FIG. 16 is a view of a last tower section being lifted.
FIG. 17 depicts a detail of tower module connections according to one embodiment.
FIGS. 18A and 18B respectively depict front and plan views of the details of a connection part joint between an auxiliary column and a tower module.
FIGS. 19, 20, 21A and 21B depict another embodiment involving a solid truncated-cone tower and the details of a joint between modules and a connection part.
FIG. 22 is a front view of a pre-assembly of the underwater tower on a floating platform.
FIGS. 23, 24, 25, 26, 27 and 28 illustrate the stages of submerging an underwater tower, according to one embodiment, before mounting the tower and nacelle.
FIGS. 29A and 29B respectively depict front and plan views of an additional connection part
FIGS. 30A and 30B illustrate a direct connection part used with a lifting platform.
FIGS. 31A-E illustrate a method for assembling a wind turbine according to one embodiment.
FIG. 32 illustrates a tower module according to one embodiment.
FIG. 33 illustrates a system for assembling a wind turbine according to another embodiment.
FIGS. 34A-E illustrate a method for assembling a wind turbine according to another embodiment.
FIG. 35 illustrates a flange section that is attached to or integrated with a tower module leg according to one embodiment.
DETAILED DESCRIPTION
FIG. 1 depicts a wind turbine that may be assembled by the devices and methods disclosed herein. The wind turbine comprises blades 1 connected to a rotor 2, and a nacelle 4 mounted on a tower 3. The tower 3 may be a latticed tower of three legs equally-spaced along its full height. The wind turbine includes a multi-megawatt generator and consequently has a substantially height (e.g. 160 meters or greater) that would typically require the use of very tall and expensive cranes in the assembly process of the wind turbine.
The assembly of the wind turbine tower can be done without the use of cranes through a series of steps and using a series of devices. According to one embodiment the first step entails preparing the tower foundation 5 as illustrated, for example, in FIGS. 2A and 2B. This foundation 5 is established underground 6 and its dimensions should be in proportion to the loads and stresses to withstand. A following step entails installing a basic tower module 7 as illustrated, for example, in FIGS. 3A and 3B. The basic tower module 7 is an auxiliary element used to provide height and maneuverability between the ground 6 and the elements that will subsequently be mounted, such as a nacelle 4 and various tower sections 3. The design of the basic tower module 7 may generally be the same as the tower modules though smaller in height. On completion of the assembly process, the basic tower module 7 can remain mounted with the remaining modules or be dismounted and/replaced with accessories such as an anchor system for offshore models.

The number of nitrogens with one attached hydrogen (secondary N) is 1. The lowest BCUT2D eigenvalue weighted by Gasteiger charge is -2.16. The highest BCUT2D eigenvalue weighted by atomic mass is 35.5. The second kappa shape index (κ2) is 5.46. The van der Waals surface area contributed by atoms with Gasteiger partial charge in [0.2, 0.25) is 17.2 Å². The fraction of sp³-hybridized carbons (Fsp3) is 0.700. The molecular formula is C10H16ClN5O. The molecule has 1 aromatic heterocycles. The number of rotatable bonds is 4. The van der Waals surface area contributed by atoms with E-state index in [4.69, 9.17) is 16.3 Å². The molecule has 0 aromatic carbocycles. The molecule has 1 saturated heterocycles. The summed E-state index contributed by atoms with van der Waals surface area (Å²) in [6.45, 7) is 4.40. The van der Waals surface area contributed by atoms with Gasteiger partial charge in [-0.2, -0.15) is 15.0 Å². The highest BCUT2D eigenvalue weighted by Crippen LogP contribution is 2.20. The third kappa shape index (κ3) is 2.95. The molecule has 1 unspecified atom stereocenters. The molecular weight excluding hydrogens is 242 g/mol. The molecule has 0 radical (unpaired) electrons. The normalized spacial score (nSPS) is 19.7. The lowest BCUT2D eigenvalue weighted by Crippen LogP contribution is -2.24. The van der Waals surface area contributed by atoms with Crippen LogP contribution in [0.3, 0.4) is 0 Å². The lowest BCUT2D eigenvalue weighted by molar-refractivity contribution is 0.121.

FIGS. 4A and 4B depict exemplary lifting systems 8 that are arranged in a triangle shape at the edges of the foundation 5 and have a joint structure 9 that extends between the three lifting systems 8. Each lifting system is supported by its corresponding base 10 and has a lifting platform 11 capable of moving vertically between a high point and a low point of the cited lifting system 8.
The bottom of the lifting system 8 has a lifting mechanism that may comprise electric motors, hydraulic cylinders, rack-pinion units, chains, etc. These elements may be used to lift and lower the lifting platform 11. Loads are absorbed by the lifting platforms 11 and transferred to the lifting systems 8 and their corresponding bases 10. The bases have a diameter or cross-sectional area sufficient to withstand the moments arising from eccentric loads produced between the wind turbine and the lifting systems 8. It should be borne in mind that the distance between the axis of the tower 3 and each axis of the lifting system 8 creates a secondary moment against the structure that should be considered.